Question: When election rhetoric has been overrun by John Birch quacks, right-wing conspiracy burlesque, and xenophobic mobs -- how can a governing party craft a closing message sharp enough to cut through the miasmic mess and motivate the liberal base?
Should Democrats print more pie charts and bar graphs boasting less-than-but-greater-than results over the last 18 accounting cycles (adjusted for inflation, rounded up, carry the one, etc.)? Probably not.
Should Democrats generate more "car" talk about the economy being in a "ditch" because the opposition drove it there, but we're behind the wheel now, so do you really want to toss the keys to the kid in the backseat drooling root beer slushy on his sleeveless tee? Definitely not.
The key to busting through election rhetoric gone stark raving mad might well turn out to be two words so simple that they have eluded the usual Democratic Party language consultants: "President Palin."
Consider, for example, a new viral video ("Back From the Future") created for the last week of the midterm-election campaign by MoveOn.org:
Putting aside the tongue-in-cheek riff on The Terminator, and the post-apocalyptic portrait of a world rendered soulless and toxic by the corporate-political entity known as "Republicorp," the MoveOn ad is little more than a well-crafted vehicle for launching two words into the political ether: "President Palin."
A "Hail Mary!" pass? Who cares. I found myself laughing and nodding in agreement all the way through the video.
"President Palin" works, and it is not hard to explain why.
One would be hard-pressed to think of a cold slap in the face that stings Democrats more than the prospect of Sarah Palin in the Oval Office.
Even if Dick Cheney sprouted wings and installed George W. Bush for a third term, the results would be tame by comparison to even one term of "President Palin" -- a pathetic commentary on how far the Republican Party has driven itself into the land of the absurdly obscene.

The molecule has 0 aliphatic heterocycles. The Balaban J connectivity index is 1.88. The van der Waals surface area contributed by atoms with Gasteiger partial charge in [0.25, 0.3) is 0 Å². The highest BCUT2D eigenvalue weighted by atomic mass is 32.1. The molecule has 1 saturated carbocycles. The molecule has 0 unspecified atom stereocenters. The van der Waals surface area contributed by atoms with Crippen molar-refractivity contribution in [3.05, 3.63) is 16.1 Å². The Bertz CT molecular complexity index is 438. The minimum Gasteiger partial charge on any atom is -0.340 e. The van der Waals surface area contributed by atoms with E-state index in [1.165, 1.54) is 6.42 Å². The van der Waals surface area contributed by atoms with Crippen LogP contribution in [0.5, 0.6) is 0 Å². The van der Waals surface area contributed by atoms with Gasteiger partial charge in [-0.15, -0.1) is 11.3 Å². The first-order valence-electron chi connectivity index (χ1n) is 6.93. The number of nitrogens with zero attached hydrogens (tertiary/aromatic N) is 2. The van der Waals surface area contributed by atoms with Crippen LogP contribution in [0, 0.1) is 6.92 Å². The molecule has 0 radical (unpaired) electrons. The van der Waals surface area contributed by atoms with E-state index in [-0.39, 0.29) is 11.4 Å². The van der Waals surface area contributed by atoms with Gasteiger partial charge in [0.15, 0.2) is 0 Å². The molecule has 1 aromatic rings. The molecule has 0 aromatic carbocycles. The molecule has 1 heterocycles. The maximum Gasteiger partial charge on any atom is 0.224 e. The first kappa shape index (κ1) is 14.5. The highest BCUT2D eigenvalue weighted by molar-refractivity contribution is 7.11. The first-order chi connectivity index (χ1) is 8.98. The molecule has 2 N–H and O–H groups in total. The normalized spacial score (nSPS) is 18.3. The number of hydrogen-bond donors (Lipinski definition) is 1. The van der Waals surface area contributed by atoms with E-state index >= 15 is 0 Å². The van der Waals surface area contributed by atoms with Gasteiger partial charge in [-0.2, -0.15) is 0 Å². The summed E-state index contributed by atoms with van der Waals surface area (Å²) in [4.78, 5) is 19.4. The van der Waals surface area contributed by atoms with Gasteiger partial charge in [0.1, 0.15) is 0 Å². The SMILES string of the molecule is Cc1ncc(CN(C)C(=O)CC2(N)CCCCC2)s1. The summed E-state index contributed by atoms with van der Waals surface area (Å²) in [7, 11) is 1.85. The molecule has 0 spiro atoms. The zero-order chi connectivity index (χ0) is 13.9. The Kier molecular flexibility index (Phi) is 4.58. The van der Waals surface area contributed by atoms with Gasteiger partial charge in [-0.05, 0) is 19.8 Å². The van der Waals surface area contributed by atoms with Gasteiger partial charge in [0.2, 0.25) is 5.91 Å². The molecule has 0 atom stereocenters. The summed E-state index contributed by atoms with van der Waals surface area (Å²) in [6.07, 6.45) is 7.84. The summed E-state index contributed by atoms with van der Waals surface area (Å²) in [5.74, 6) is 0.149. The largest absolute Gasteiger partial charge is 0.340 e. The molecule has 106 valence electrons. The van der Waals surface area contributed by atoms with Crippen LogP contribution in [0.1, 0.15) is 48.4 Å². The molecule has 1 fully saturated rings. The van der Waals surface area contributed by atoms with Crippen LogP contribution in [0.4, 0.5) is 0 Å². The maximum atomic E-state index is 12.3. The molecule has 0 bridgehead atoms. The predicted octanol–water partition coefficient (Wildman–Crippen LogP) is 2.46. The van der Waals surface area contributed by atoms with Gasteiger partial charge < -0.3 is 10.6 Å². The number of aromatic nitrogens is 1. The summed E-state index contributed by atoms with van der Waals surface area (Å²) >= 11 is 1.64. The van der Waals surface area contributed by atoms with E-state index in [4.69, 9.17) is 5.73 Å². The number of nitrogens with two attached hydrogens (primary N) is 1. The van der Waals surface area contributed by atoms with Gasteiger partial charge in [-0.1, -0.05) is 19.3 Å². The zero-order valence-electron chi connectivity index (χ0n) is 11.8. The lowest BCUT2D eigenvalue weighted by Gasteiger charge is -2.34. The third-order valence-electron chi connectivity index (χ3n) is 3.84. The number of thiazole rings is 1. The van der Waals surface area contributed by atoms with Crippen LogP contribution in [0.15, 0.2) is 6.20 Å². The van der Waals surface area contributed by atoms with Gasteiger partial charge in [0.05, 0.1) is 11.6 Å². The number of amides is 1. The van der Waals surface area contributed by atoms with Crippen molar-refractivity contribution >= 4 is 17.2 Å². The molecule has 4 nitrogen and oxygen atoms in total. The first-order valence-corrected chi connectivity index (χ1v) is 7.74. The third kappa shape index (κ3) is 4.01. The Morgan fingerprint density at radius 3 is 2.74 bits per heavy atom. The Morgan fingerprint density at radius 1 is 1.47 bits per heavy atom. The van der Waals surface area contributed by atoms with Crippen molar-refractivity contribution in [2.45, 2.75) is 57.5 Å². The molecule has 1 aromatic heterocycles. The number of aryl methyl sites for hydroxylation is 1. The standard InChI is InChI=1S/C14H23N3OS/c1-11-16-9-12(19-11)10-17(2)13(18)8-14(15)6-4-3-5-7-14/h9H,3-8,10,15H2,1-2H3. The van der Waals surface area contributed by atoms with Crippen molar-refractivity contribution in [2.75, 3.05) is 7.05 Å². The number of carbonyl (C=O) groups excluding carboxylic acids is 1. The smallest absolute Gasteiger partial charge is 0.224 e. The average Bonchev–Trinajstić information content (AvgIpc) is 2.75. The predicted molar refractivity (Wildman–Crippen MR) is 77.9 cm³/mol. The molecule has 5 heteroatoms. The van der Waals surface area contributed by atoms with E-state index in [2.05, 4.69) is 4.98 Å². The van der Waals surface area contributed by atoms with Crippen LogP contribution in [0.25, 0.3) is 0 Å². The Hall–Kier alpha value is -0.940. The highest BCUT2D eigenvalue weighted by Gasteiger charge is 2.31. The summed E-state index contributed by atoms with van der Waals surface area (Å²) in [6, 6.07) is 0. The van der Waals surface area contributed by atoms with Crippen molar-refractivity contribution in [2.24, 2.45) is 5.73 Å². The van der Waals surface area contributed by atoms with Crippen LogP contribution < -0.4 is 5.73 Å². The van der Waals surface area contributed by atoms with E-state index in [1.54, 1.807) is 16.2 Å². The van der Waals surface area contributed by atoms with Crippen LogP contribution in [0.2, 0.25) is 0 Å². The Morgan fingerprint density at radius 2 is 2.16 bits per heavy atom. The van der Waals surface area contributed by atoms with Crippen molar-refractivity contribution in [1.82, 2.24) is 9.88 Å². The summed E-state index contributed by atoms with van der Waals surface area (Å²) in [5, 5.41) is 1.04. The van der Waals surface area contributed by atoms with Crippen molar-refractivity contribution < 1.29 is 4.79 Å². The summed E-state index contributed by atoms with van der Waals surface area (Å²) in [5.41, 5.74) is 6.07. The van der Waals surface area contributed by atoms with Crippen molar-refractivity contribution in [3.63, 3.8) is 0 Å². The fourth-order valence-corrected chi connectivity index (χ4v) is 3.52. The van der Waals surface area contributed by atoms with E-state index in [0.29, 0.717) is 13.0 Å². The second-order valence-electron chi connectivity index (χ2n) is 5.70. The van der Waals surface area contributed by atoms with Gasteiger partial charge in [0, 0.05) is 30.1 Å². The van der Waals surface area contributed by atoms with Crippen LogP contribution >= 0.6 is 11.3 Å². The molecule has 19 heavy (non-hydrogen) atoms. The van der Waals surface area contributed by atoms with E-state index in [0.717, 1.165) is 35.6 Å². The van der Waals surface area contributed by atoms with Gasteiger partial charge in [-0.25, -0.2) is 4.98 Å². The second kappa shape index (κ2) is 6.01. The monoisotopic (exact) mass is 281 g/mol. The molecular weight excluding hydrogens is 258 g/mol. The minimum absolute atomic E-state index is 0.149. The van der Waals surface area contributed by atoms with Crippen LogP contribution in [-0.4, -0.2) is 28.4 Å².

That, in a nutshell, is the message to Democrats from the MoveOn ad: Either vote or accept that Palin will be president and destroy any hope of a viable future the world has.
Grim? Overstated? You bet your scantron sheet it is. This election is for all the marbles. Leave the college econ papers at the door.
Even with the mere suggestion of such a message aimed at beleaguered and not-so-hopeful-anymore Democrats, I can almost hear the lethargic groans of entrenched campaign consultants muttering the usual "buts" from their beltway offices:
"But Sarah Palin is not running for office... "
"But we need to convince the voters of how much we have accomplished... "
"But we need to spend every second talking about the economy... "
"But voters don't want us to stoop to that level... "
"But... but... my bar graph!"
Most of those concerns were probably relevant in the first or maybe the second scene of this four-act election tragedy. For now: Forget all of it. If Democrats want to motivate their base over the next seven days, they would be wise to paint a very bleak picture of the future on the horizon if the Palinocracy manages to seize even more seats than they are already poised to win.
The time for reasoned arguments and educating the voter on the economic benefits of this or that Democratic policy is long gone, squandered, evaporated, poof. The final week -- this week -- is about finding the right shot of adrenaline and administering it over and over and over again.
Still not sure?
Try this: The next time you are in a room with at least five people, tell them that you are voting to prevent a "Palin Presidency," then listen for the reactions. There may be someone in the room who finds that idea amenable, but everyone will have a strong reaction.
Strong reactions are the stuff of a closing week, and it is precisely what Democrats need to turn to right now.
Rallying the base against the ultimate threat to the national future will be a hard course for Democrats to follow. For too long, Democrats have laughed off the Mama Grizzly from Wasilla, believing that the electorate would just articulate on their own why the Palintoxication of the Republican Party poses such a threat to our future.
Democrats need to wake up from that cozy dream. DC Democrats in particular need to understand that in a 24/7, high-pitched, media-driven election, you must wade into the noise and grab the electorate by the collar.
"President Palin!" As the stars are currently aligned, that would seem to be the strongest message for Democrats from now until Nov. 2.
Let's just hope it's not the only effective message until 2012.